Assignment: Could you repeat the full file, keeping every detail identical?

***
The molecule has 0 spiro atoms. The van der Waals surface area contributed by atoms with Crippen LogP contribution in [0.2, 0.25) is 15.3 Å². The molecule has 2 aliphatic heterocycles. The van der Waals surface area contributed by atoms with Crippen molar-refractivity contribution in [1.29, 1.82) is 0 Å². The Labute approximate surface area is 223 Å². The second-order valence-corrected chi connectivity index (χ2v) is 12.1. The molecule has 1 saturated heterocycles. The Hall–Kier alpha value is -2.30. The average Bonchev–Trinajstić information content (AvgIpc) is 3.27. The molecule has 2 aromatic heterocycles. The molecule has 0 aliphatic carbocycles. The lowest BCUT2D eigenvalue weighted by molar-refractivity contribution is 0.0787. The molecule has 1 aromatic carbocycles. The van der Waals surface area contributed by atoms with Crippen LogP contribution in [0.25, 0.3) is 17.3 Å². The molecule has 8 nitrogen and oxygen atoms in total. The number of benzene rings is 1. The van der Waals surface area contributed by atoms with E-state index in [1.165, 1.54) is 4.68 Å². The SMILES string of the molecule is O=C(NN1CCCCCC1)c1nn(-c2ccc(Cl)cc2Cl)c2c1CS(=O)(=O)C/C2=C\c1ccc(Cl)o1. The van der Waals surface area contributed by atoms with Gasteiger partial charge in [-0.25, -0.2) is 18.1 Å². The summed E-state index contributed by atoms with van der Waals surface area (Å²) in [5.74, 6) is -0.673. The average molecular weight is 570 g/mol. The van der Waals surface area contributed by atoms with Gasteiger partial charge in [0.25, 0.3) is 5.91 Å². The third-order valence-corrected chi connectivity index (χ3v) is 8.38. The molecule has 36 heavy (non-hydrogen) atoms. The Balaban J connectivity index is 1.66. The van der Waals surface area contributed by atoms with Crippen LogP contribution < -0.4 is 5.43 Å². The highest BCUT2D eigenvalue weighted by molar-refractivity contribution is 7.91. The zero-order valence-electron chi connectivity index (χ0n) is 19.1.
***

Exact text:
The molecule has 0 spiro atoms. The van der Waals surface area contributed by atoms with Crippen LogP contribution in [0.2, 0.25) is 15.3 Å². The molecule has 2 aliphatic heterocycles. The van der Waals surface area contributed by atoms with Crippen molar-refractivity contribution in [1.29, 1.82) is 0 Å². The Labute approximate surface area is 223 Å². The second-order valence-corrected chi connectivity index (χ2v) is 12.1. The molecule has 1 saturated heterocycles. The Hall–Kier alpha value is -2.30. The average Bonchev–Trinajstić information content (AvgIpc) is 3.27. The molecule has 2 aromatic heterocycles. The molecule has 0 aliphatic carbocycles. The lowest BCUT2D eigenvalue weighted by molar-refractivity contribution is 0.0787. The molecule has 1 aromatic carbocycles. The van der Waals surface area contributed by atoms with Crippen LogP contribution in [0.25, 0.3) is 17.3 Å². The molecule has 8 nitrogen and oxygen atoms in total. The number of benzene rings is 1. The van der Waals surface area contributed by atoms with E-state index in [1.165, 1.54) is 4.68 Å². The SMILES string of the molecule is O=C(NN1CCCCCC1)c1nn(-c2ccc(Cl)cc2Cl)c2c1CS(=O)(=O)C/C2=C\c1ccc(Cl)o1. The van der Waals surface area contributed by atoms with Gasteiger partial charge in [-0.25, -0.2) is 18.1 Å². The summed E-state index contributed by atoms with van der Waals surface area (Å²) in [5.74, 6) is -0.673. The average molecular weight is 570 g/mol. The van der Waals surface area contributed by atoms with Gasteiger partial charge in [0.25, 0.3) is 5.91 Å². The third-order valence-corrected chi connectivity index (χ3v) is 8.38. The molecule has 36 heavy (non-hydrogen) atoms. The Balaban J connectivity index is 1.66. The van der Waals surface area contributed by atoms with Crippen LogP contribution < -0.4 is 5.43 Å². The highest BCUT2D eigenvalue weighted by molar-refractivity contribution is 7.91. The zero-order valence-electron chi connectivity index (χ0n) is 19.1.